Studies for people experiencing dissociative seizures

CODES: COgnitive behavioural therapy vs standardised medical care for adults with Dissociative non-Epileptic Seizures: A multicentre randomised controlled trial
Chief Investigator: Laura Goldstein
Local investigator: Cathy Walsh
The CODES study is trying to establish whether Cognitive Behavioural Therapy (CBT) can improve outcomes and quality of life for people who have seizures but do not have epilepsy (Dissociative Non-Epileptic Seizures). The aim is to find out whether CBT can reduce the frequency of seizures as well as improving overall quality of life and reducing the costs of seizures to both the patient and the NHS in terms of treatment and disability. Participants will already have taken part in the initial phase of the study, which is recruiting people from Neurology clinics. Participants are randomly assigned to one of two groups: One group will receive standard carer, while the other will receive CBT & standard care. Those taking part will complete a series of tests and questionnaires both before and after the treatment. Some travel costs can be reimbursed for taking part in this study.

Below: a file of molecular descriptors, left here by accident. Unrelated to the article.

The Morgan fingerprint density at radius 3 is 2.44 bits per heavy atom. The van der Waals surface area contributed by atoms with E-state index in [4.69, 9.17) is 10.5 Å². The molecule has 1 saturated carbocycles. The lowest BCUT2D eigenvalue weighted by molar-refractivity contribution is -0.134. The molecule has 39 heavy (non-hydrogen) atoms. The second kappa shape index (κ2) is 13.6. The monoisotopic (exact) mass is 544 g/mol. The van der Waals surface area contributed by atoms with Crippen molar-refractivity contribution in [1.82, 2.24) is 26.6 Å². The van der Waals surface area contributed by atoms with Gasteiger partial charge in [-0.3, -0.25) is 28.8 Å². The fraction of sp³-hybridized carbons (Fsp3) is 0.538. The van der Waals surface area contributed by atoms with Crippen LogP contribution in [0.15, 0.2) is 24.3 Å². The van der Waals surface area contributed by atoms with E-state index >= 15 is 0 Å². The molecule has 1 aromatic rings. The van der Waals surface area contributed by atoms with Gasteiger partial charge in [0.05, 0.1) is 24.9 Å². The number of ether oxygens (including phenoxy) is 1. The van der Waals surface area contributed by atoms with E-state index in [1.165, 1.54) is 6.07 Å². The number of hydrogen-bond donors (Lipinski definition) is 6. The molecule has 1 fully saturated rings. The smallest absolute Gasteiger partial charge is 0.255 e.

Study contact: alison.stribling@cpft.nhs.uk or call 01223 746029

Studies for people experiencing bipolar disorder

DPIM – alcoholism: DNA Polymorphisms in mental illness
Chief Investigator: Andrew McQuillan
Local Investigator: Zahoor Syed
The DPIM project is a long-running study aiming to recruit tens of thousands of people in order to identify genetic changes that may make people more likely to develop schizophrenia, bipolar disorder or alcohol dependence. Identifying genetic markers may help with the development of future treatments. Taking part in the study involves having a blood sample taken and completing a number of questionnaires. Visits can take place either in clinics or at the participants’ home. Participants are not paid to take part in this study.